The Mets are out. The Yankees are out. The Jets’ new star Aaron Rodgers’s poor tormented Achilles’ tendon is out. The Giants lost their first game by a brutal 40-0. It can feel like a dark time to be invested in New York sports.
But don’t despair, New Yorkers: The Liberty is here.
For the uninitiated, that’s our hometown women’s basketball team, currently shooting for their first W.N.B.A. title — and New York’s first basketball championship of any sort since 1973 (yes, that’s when the Knicks last won). On Sunday, in what’s being hyped as a final of epic proportions, the Liberty faces off against the defending champions, the Las Vegas Aces.
Win or lose, the team is already a New Yorker’s dream. We love basketball, we love strong women (at least in theory) and we especially love to be the best. With the Liberty, we can have it all.
If the W.N.B.A. has struggled since its inception to earn equal respect with the parallel men’s league, the Liberty is proving it’s more than ready to make this happen. So are their fans. Far from fathers dutifully taking their girls to games for an empowerment lesson, many Liberty fans are sports-loving young men (not to mention women) who keep returning not because they ought to but because they love it.
When one such fan recounted to me the Liberty’s ascent, met by a growing but still grossly deficient amount of recognition, he inadvertently described the entire arc of American women’s sports. “They don’t really get the respect they deserve,” John King, 21, a season ticket holder from Long Island, said. “People don’t understand how incredible going to their games and cheering for them is, until they actually do it.”
Mr. King echoes a fan base that’s caught fire: This season was a breakthrough as the Liberty posted their best record ever, 32-8, and their home games at the Barclays Center in Brooklyn sell out regularly. The home court V.I.P. section has become a who’s who of notable attendees, from the singer Alicia Keys and the tennis pioneer Billie Jean King to the Nobel laureate Malala Yousafzai and the rappers Common and Fat Joe. Jason Sudeikis and his family attend frequently. Ditto for Fran Lebowitz.
Like any good New York success story, the team’s path to success hasn’t been a straight shot. The Liberty was founded to great fanfare in 1997, the W.N.B.A’s inaugural year, and was initially built and marketed around the league’s first-wave stars like Rebecca Lobo. Over its first six years, the team regularly made the finals. But it never won.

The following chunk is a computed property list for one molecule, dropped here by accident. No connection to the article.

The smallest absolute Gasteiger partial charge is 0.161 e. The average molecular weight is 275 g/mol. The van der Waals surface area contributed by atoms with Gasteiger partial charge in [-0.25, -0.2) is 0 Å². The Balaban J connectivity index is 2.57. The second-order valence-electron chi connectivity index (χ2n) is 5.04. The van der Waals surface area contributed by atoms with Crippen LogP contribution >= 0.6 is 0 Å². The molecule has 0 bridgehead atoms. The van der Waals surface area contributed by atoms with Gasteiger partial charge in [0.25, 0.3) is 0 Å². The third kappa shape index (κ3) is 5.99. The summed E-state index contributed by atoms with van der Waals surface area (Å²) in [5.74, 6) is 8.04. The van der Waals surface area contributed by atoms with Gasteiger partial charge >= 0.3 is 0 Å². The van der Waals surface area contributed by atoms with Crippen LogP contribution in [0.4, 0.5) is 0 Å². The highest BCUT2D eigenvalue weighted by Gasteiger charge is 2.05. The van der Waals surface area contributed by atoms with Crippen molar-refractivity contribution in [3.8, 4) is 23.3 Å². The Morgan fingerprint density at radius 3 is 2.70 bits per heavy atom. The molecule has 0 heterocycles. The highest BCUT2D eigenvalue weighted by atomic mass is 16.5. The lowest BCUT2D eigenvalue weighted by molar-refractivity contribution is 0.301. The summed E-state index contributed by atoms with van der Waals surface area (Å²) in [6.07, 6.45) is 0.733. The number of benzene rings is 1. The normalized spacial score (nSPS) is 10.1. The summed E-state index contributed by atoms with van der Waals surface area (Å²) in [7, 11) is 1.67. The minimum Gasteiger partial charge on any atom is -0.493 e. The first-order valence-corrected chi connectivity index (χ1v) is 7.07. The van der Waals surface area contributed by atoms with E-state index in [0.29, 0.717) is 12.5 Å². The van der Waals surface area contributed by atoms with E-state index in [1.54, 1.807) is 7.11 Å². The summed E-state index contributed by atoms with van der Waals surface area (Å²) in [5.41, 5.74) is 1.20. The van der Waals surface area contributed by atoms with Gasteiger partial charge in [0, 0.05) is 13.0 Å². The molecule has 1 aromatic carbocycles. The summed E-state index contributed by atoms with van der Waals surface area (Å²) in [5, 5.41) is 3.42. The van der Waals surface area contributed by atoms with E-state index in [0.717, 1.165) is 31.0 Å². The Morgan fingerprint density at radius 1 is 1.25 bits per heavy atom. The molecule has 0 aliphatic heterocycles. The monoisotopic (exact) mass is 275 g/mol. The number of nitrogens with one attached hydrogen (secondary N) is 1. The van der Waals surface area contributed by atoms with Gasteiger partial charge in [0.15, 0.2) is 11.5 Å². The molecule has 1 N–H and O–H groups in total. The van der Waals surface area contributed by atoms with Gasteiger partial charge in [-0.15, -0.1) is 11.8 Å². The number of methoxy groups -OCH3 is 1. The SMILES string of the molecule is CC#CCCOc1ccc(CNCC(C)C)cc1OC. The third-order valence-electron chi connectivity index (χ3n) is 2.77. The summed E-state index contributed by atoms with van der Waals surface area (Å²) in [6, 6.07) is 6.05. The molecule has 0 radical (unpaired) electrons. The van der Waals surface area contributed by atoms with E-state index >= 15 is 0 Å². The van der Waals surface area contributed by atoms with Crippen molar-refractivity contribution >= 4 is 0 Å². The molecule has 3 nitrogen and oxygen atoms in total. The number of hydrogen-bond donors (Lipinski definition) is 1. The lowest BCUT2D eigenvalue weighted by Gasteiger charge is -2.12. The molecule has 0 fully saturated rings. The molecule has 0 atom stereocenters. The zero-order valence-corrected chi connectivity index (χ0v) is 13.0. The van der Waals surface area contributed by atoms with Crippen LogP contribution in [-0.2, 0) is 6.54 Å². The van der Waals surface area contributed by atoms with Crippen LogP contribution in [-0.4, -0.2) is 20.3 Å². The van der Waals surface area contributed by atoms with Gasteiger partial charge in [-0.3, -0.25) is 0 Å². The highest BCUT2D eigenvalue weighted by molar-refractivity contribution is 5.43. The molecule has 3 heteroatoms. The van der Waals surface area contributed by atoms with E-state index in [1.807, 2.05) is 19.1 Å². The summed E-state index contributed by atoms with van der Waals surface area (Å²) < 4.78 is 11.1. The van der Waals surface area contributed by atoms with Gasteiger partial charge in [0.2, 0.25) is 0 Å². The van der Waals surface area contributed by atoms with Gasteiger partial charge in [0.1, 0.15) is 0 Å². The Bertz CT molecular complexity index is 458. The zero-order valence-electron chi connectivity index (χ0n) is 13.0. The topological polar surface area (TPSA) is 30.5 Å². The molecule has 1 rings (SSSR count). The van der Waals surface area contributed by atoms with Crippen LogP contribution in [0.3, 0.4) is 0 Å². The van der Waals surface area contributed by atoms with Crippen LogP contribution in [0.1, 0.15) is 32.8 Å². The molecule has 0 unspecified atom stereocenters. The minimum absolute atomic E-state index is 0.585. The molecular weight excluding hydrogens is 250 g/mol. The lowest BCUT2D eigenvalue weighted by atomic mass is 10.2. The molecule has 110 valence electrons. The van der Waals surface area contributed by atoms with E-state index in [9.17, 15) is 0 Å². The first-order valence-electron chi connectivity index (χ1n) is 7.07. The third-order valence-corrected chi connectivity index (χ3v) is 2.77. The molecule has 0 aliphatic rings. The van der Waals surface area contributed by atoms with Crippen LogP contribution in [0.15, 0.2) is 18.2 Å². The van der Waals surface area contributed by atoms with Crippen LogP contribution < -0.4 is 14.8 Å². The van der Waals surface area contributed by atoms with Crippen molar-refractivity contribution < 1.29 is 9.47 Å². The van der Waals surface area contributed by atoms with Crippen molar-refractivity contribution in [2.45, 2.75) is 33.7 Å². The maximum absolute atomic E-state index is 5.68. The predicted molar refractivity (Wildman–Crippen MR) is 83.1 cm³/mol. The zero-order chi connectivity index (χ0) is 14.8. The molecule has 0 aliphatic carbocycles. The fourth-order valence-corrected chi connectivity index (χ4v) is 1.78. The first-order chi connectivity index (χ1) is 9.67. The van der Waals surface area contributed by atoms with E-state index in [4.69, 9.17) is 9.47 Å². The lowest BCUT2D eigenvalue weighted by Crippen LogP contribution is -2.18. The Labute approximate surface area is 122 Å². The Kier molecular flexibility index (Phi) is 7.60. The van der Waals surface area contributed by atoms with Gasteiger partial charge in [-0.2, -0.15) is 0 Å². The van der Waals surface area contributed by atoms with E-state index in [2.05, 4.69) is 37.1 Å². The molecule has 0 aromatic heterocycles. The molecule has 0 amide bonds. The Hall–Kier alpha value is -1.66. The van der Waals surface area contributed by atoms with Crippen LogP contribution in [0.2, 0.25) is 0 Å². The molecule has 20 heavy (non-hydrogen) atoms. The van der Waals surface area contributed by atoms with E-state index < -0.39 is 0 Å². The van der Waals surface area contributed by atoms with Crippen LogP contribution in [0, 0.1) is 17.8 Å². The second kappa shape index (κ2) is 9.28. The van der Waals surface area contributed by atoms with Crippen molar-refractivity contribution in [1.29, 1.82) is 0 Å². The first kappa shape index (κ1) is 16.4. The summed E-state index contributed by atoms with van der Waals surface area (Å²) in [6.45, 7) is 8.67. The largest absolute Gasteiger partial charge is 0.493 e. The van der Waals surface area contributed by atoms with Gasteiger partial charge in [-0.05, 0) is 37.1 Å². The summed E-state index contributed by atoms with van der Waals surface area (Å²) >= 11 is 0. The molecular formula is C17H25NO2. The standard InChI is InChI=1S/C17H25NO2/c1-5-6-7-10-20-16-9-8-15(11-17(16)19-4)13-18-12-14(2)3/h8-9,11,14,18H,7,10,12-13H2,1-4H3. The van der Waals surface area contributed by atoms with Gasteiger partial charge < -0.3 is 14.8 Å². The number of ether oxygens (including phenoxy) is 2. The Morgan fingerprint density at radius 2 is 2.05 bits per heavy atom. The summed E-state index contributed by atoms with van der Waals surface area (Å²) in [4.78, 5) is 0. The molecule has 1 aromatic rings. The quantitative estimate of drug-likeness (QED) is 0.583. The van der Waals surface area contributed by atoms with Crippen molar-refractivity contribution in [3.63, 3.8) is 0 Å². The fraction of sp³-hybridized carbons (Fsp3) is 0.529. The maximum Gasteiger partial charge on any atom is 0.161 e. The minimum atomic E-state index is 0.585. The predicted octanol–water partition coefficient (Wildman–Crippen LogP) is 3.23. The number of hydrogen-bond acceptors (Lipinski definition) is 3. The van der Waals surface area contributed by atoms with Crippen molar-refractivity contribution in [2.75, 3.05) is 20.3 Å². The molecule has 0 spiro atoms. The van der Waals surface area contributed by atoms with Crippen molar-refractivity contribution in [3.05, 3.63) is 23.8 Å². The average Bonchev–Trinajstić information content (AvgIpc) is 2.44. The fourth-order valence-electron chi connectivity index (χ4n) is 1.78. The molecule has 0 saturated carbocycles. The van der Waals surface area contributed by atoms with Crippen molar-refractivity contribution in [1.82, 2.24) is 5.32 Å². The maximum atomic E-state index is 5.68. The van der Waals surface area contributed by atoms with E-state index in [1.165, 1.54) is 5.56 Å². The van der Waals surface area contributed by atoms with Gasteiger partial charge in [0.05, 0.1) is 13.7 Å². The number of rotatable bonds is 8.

In 2018, its owner exiled the Liberty from Madison Square Garden to a small facility in Westchester. The team languished. Then came the rally: In 2019, the billionaire owners of the Brooklyn Nets bought the Liberty and began to invest. In 2021, the team played a full season at the Barclays Center.
Go ahead: Call it a comeback.
This year, the Liberty signed a holy trinity of stars, when the former M.V.P. Jonquel Jones, the now two-time M.V.P. Breanna Stewart and the five-time All-Star point guard Courtney Vandersloot all joined the team in the span of three weeks. Those new players form the core of what’s emerged as a league power — and they’ve fully bought into the idea that wanting to win is written into a New Yorker’s genetic code.
The last time the Liberty was in the finals, Ms. Stewart, who’s now 29, was playing Little League in Syracuse, N.Y. Now, when she walks around her Brooklyn neighborhood with her wife and daughter, fans stop to congratulate her on the street.
The team is rewarding long-suffering stalwart fans and converting a new generation. Mr. King attends games with his older brother, Trent, 25, and their friend Kieran Baisley, 23. Four years ago, they’d never been to a pro women’s sports game. Then a friend offered them some extra tickets. Now they call themselves the “sea foam army,” because they attend every game dressed in robes that match the team’s signature oxidized-copper color, their outfits topped with Statue of Liberty crowns.
As the Liberty closes in on the finals, Ms. Stewart’s attitude fits right in with the city she now represents.
“For basketball in New York City, this is huge,” she said. “But this is how it should be.”
Elle Pérez is an artist and a photography professor at the Yale School of Art. Lindsay Crouse (@lindsaycrouse) is a writer and producer in Opinion.
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